These four photos are not among my most “interesting” according to Flickr; I’m glad they were useful to someone.  Here’s one of them – detail of a fossilized tree trunk at Florrisant Fossil Beds NM:

Fossilized Wood at Florissant Fossil Beds National Monument

Fossilized Wood at Florissant Fossil Beds National Monument

Though every photo in my Flickr stream is copyrighted, they’re free for the taking from a technology standpoint.  All sizes of every photo are available, from thumbnail through original size (approx 3,500 x 2,600 pixels).

I suppose I could try to track people down and attempt to recoup my share of any commercial gains.  Instead, I’m giving them away for free.

I tag every photo extensively to help people find them.  It’s fascinating to watch analytics on photo views and traffic sources.

Here are a few reasons why:

  • It’s produced 100% from personal passion
  • It does me no good to hoard them, hide them or lock them down
  • For those who use them, I expect they’ll remember where they got them and perhaps link back or let me know
  • Legit publishers will request permission and provide appropriate photo credit, acknowledgment and linking (and sometimes even the finished product!)

Related hopes include:

  • I hope people will enjoy some of the images as much as I do
  • I hope people will connect through imagery with the beautiful and interesting things in the world around them
  • I hope people will be inspired to go outside and maybe shoot some photos

My photo stream is generally outdoors-oriented.  Photos go up in specific groups or sets based on a trip, an outing or a shoot.  They’re always dated and tagged.  They’re up in reverse chronological order.  (Related music note: I strongly favor albums over singles).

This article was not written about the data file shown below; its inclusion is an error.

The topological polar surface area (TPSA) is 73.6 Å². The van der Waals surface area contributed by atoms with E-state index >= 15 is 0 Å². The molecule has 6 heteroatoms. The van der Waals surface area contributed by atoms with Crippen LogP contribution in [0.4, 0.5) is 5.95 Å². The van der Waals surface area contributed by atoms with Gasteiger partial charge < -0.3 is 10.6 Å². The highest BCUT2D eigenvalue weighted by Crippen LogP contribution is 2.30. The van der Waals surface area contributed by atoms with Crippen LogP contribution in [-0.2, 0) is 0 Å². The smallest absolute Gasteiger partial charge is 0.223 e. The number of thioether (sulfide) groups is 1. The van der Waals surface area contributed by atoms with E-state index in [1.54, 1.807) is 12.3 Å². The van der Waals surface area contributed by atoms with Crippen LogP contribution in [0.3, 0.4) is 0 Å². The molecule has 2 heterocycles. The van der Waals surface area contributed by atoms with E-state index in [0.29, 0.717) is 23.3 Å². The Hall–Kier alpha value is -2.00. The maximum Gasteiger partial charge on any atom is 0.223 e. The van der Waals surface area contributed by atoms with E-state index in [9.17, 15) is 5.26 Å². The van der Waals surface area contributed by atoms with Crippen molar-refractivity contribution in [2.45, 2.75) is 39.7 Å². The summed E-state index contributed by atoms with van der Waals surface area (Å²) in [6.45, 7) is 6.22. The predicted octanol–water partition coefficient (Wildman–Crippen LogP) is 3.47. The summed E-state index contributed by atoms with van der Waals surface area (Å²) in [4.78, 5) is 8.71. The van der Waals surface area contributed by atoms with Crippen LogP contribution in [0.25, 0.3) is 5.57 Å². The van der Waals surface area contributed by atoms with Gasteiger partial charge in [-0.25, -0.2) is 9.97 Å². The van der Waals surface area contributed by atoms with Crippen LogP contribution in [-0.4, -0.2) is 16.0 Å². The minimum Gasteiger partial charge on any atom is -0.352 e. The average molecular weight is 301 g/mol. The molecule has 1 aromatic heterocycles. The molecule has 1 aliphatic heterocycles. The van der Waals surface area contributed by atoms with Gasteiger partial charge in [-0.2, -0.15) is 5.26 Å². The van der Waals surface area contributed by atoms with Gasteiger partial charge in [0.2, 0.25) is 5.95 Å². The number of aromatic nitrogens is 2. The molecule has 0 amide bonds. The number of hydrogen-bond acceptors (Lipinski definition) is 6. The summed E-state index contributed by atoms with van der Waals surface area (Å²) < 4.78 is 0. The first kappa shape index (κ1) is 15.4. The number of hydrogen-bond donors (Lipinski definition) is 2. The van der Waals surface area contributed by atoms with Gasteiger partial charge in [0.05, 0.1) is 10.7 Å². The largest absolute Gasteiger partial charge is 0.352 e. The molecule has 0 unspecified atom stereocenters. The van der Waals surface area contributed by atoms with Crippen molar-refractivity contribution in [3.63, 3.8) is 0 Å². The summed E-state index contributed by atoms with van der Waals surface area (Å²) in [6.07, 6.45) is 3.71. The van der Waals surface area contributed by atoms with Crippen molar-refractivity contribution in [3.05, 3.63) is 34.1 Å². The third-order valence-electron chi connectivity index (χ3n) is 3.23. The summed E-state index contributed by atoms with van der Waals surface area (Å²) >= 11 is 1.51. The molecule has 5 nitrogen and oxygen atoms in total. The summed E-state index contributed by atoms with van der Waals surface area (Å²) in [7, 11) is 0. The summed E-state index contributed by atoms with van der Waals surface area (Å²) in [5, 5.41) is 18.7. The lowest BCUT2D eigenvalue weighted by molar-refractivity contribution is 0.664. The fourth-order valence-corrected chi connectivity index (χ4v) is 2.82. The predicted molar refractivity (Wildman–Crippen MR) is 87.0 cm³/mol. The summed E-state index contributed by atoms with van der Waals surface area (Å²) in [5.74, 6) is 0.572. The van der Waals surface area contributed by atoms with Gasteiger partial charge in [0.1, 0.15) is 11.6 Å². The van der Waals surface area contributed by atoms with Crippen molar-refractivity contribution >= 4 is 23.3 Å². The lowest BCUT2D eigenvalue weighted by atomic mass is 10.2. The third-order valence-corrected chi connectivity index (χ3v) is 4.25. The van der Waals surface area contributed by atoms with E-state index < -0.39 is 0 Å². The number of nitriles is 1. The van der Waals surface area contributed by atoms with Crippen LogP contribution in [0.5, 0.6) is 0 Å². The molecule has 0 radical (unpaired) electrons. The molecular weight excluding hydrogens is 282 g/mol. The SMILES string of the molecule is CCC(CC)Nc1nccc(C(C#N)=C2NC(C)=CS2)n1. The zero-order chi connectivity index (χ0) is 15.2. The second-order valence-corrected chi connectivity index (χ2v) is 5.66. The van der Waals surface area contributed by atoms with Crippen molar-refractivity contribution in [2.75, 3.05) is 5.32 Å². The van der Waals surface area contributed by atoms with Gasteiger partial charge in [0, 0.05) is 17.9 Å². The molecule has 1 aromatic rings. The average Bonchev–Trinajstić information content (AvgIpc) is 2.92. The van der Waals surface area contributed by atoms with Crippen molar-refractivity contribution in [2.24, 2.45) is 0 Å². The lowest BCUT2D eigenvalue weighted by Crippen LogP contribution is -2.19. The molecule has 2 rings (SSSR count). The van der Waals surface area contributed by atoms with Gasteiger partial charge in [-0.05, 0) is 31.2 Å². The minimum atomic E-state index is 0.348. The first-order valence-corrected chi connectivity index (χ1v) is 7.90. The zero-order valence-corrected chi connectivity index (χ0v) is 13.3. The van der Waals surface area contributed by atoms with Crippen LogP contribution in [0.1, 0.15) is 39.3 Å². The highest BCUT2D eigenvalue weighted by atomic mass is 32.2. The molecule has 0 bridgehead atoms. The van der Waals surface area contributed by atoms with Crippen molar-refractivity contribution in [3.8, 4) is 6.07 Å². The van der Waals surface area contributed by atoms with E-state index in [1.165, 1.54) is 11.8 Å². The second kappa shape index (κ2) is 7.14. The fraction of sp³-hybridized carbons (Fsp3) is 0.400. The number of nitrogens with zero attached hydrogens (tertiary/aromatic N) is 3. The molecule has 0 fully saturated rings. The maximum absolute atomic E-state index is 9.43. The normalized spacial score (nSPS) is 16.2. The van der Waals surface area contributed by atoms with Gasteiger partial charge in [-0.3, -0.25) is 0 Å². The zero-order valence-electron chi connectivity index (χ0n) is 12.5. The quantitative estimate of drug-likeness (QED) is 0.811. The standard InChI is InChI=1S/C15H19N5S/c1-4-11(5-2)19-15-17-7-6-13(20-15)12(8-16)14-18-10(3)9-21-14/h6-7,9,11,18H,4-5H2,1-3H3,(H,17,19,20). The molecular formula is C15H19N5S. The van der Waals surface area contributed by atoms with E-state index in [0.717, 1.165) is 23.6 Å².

I’d love for you to use an image as a desktop background or any other application you see fit.  Please share with me if and how you use an image.

Here are some of my most viewed and most commented photos: 

http://www.flickriver.com/photos/ethanbeute/popular-interesting/

Here is Weird U.S. at Wikipedia:

http://en.wikipedia.org/wiki/Weird_U.S.

What I Want in a Purchase

Says what it is.  Does what it says.  Solves your problem.  Exceeds your expectations.  That’s all I want in a purchase – how about you?

I really love to hike and to climb mountains.  I don’t do it as often as I would like, but I appreciate every opportunity I get.

Several times in fall or spring, I’ve been out in conditions in which snowshoes would have been a serious benefit.  I’d casually surveyed the market for several months, never quite serious enough to commit to a purchase.  A friend recommended the MSR Lightning Ascent.

MSR Lightning Ascent Snowshoe 22" Orange